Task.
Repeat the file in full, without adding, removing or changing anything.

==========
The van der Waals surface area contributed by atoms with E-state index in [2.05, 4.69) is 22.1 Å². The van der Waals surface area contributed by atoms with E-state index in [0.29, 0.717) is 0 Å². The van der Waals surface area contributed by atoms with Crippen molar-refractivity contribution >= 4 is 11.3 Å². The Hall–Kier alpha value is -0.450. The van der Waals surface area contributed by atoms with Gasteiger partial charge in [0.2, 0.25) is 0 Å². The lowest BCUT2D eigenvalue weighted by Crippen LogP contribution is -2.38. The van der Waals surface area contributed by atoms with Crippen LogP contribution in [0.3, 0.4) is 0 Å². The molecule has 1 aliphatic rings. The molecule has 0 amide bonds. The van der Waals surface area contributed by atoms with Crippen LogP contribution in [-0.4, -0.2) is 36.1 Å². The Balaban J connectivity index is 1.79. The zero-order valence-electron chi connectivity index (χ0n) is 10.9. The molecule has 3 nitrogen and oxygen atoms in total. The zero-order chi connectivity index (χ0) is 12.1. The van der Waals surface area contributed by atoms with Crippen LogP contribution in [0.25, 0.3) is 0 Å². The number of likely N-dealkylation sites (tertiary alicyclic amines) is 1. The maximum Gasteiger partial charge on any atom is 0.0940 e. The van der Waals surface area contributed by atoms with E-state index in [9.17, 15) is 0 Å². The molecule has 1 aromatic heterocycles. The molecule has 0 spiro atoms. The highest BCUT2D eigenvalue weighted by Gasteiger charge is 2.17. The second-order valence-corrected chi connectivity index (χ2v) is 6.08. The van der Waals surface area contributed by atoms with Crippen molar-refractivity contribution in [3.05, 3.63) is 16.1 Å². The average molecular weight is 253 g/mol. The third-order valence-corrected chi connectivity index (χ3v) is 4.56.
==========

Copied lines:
The van der Waals surface area contributed by atoms with E-state index in [2.05, 4.69) is 22.1 Å². The van der Waals surface area contributed by atoms with E-state index in [0.29, 0.717) is 0 Å². The van der Waals surface area contributed by atoms with Crippen molar-refractivity contribution >= 4 is 11.3 Å². The Hall–Kier alpha value is -0.450. The van der Waals surface area contributed by atoms with Gasteiger partial charge in [0.2, 0.25) is 0 Å². The lowest BCUT2D eigenvalue weighted by Crippen LogP contribution is -2.38. The van der Waals surface area contributed by atoms with Crippen LogP contribution in [0.3, 0.4) is 0 Å². The molecule has 1 aliphatic rings. The molecule has 0 amide bonds. The van der Waals surface area contributed by atoms with Crippen LogP contribution in [-0.4, -0.2) is 36.1 Å². The Balaban J connectivity index is 1.79. The zero-order valence-electron chi connectivity index (χ0n) is 10.9. The molecule has 3 nitrogen and oxygen atoms in total. The zero-order chi connectivity index (χ0) is 12.1. The van der Waals surface area contributed by atoms with Crippen LogP contribution in [0.25, 0.3) is 0 Å². The number of likely N-dealkylation sites (tertiary alicyclic amines) is 1. The maximum Gasteiger partial charge on any atom is 0.0940 e. The van der Waals surface area contributed by atoms with E-state index in [9.17, 15) is 0 Å². The molecule has 1 aromatic heterocycles. The molecule has 0 spiro atoms. The highest BCUT2D eigenvalue weighted by Gasteiger charge is 2.17. The second-order valence-corrected chi connectivity index (χ2v) is 6.08. The van der Waals surface area contributed by atoms with Crippen molar-refractivity contribution in [3.05, 3.63) is 16.1 Å². The average molecular weight is 253 g/mol. The third-order valence-corrected chi connectivity index (χ3v) is 4.56.